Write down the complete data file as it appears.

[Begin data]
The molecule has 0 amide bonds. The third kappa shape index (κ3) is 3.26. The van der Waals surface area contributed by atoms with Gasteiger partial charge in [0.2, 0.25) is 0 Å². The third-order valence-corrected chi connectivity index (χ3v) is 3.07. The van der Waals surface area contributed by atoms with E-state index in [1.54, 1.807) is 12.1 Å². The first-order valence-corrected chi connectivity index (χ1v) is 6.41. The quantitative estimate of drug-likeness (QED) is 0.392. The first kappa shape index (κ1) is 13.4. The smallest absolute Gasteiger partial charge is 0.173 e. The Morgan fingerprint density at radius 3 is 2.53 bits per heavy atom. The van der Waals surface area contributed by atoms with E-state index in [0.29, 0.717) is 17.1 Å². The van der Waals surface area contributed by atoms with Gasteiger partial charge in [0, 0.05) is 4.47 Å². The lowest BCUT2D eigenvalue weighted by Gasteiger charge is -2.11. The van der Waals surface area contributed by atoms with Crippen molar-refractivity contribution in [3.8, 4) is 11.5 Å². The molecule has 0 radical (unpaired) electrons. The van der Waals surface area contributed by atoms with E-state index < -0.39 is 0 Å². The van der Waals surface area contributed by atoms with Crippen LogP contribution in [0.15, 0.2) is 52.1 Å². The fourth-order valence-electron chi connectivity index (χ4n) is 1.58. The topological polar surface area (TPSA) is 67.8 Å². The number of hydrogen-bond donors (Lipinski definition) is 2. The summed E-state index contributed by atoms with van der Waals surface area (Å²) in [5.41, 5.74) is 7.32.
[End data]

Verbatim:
The molecule has 0 amide bonds. The third kappa shape index (κ3) is 3.26. The van der Waals surface area contributed by atoms with Gasteiger partial charge in [0.2, 0.25) is 0 Å². The third-order valence-corrected chi connectivity index (χ3v) is 3.07. The van der Waals surface area contributed by atoms with E-state index in [1.54, 1.807) is 12.1 Å². The first-order valence-corrected chi connectivity index (χ1v) is 6.41. The quantitative estimate of drug-likeness (QED) is 0.392. The first kappa shape index (κ1) is 13.4. The smallest absolute Gasteiger partial charge is 0.173 e. The Morgan fingerprint density at radius 3 is 2.53 bits per heavy atom. The van der Waals surface area contributed by atoms with E-state index in [0.29, 0.717) is 17.1 Å². The van der Waals surface area contributed by atoms with Gasteiger partial charge in [0, 0.05) is 4.47 Å². The lowest BCUT2D eigenvalue weighted by Gasteiger charge is -2.11. The van der Waals surface area contributed by atoms with Crippen molar-refractivity contribution in [3.8, 4) is 11.5 Å². The molecule has 0 radical (unpaired) electrons. The van der Waals surface area contributed by atoms with E-state index < -0.39 is 0 Å². The van der Waals surface area contributed by atoms with Crippen LogP contribution in [0.15, 0.2) is 52.1 Å². The fourth-order valence-electron chi connectivity index (χ4n) is 1.58. The topological polar surface area (TPSA) is 67.8 Å². The number of hydrogen-bond donors (Lipinski definition) is 2. The summed E-state index contributed by atoms with van der Waals surface area (Å²) in [5.41, 5.74) is 7.32.